Also, strong single-digit growth is expected in the commercial, civil and medical construction markets. Furthermore, forecasts measured in square feet provide an inflation-adjusted outlook for each vertical market. Such nondollar forecasts provide a more reliable outlook of construction demand during periods of high inflation (see Figure 2).
Across all verticals, another important trend for business leaders to consider is the growing number of “mega” projects, defined as projects more than $1 billion in size. As recently as 2019, mega projects constituted approximately 10% of all nonresidential construction; in contrast, that figure during the third quarter of 2022 neared 30%.
There are many reasons for the rise of mega projects; however, among the top reasons is to transition America’s supply chains away from being heavily globalized and, thus, dependent on the actions and decisions of foreign leaders. The intention here is that by narrowing the geographic footprint of supply chains, the fate and future of America’s economy will rest more with the decision-making of North American leaders and less with those of more distant foreign leaders.
For example, the creation of new multibillion-dollar computer chip foundries and electric vehicle and associated battery plants in the United States will reduce America’s dependency on Asian nations for critical components that are necessary and essential for both America’s largest and most high-tech industries — and American consumers way of life.
It is for these reasons that ConstructConnect sees strong “pockets” of opportunity by select industries and geographies. Finding these prospects requires firms to not only work harder, but smarter.
Another major source of mega projects will come from the fracturing of what was once a single global energy market. Regardless of the outcome in Ukraine, what has been made clear is the ability of geopolitical actors to threaten other nation’s energy security.
One response to such acts has been the March 2022 agreement designed to increase liquified natural gas (LNG) exports from the United States to the European Union, starting with a pledge to export 15 billion cubic meters (bcm) of LNG the first year. Annual commitments would increase to 50 bcm by 2030. Such a commitment, if fully enacted, could require a significant expansion of the U.S. energy market’s infrastructure.
For context, 50 bcm converts to 1.7 trillion cubic feet (tcf) of natural gas, an amount which represents a very sizable portion of the available U.S. working gas stored underground throughout the year. U.S. working gas stored underground fluctuates seasonally, with volumes oscillating in recent years between a high of 3.9 tcf going into the winter and a low of 1.5 tcf by the start of spring.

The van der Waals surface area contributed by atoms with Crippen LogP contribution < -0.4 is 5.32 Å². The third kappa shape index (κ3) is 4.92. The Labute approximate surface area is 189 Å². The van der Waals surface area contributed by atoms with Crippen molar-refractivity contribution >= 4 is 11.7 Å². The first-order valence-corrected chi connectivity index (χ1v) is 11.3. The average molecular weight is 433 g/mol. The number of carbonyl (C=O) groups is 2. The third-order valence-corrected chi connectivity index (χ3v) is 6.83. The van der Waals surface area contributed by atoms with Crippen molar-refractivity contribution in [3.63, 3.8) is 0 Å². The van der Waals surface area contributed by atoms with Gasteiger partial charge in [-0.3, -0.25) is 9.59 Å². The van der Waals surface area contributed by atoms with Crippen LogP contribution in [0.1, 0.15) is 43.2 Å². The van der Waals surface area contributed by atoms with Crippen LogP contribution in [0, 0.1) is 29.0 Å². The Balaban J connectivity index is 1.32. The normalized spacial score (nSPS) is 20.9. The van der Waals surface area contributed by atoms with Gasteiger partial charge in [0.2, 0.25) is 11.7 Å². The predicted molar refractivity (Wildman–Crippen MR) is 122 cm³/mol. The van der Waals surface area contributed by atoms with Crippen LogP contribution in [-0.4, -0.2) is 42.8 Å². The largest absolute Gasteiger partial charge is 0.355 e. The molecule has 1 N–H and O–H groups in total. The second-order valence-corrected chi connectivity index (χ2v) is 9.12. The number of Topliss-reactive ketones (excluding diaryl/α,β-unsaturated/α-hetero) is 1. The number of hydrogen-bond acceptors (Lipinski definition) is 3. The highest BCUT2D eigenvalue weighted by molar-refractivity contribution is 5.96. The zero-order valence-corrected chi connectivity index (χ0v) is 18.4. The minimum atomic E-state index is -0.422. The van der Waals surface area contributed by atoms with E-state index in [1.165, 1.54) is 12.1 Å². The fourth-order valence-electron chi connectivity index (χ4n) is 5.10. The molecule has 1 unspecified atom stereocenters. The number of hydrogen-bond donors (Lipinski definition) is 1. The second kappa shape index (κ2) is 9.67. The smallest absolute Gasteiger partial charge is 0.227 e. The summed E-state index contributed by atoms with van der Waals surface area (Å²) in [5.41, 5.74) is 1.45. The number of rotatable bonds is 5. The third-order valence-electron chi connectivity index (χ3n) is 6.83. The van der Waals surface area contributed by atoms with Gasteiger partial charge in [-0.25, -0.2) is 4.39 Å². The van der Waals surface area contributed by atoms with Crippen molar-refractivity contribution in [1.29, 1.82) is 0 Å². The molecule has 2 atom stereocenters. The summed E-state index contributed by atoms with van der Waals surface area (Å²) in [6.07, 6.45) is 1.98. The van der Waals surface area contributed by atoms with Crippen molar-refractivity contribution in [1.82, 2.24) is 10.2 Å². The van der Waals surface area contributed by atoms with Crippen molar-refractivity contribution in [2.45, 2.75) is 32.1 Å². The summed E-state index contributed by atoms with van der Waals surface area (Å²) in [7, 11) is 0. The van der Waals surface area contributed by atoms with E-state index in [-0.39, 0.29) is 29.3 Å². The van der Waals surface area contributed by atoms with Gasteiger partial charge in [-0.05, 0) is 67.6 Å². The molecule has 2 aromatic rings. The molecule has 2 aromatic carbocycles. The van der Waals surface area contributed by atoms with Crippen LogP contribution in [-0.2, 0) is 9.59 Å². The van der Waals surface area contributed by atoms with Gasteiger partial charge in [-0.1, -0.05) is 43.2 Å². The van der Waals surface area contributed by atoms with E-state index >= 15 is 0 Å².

As America’s role as energy provider to the Western Hemisphere grows, so will demand and prices until supplies can better match this new demand. U.S. spot prices August 2022 at $8.93/million BTU were more than double February’s price of $4.46/million BTU.
These prices pale in comparison to European import prices, which have soared from more than $6/million BTU in early 2022 to between $30/million BTU and $70/million BTU. (Spot prices provided from the Energy Inflation Association and the New York Mercantile Exchange.)
Such price increases are nearly certain to speed along the construction of the 14 LNG projects which have already been federally approved, but not yet built (http://bit.ly/3OMfiq4). Associated infrastructure needs for the exploration, extraction and transportation of all this gas will add another layer of construction demand on top of existing energy infrastructure plans and, in particular, those for alternative energy.
The last two years of supply chain disruptions were unusually challenging for supply chain managers, resulting in the frequent hoarding of materials among manufacturers and contractors. Just-in-time inventory management gave way to many manufacturers and contractors at times buying all available inventory, even if there was not an immediate plan for its use.
Beyond simply increasing inventories, business owners expanded their supply chain networks with new suppliers and distributors, along with using software to make better informed supply chain and purchasing decisions, according to a survey conducted by ConstructConnect in early 2022. We expect these later changes to be enduring, with the net affect being a more competitive market for upstream producers and distributors.
As such, a potential recession in 2023 coupled with high levels of supplier competition could result in declining inventory material prices after two years of strong price gains (see Figure 3).
COVID-19-driven desperation for supplies was evident in inventory-to-supply figures, which fell to a decade low in late 2020. However, decreasing demand for durable goods in 2022 and improving supply chain conditions have pushed this balance back not to their historical average, but rather to cyclical highs.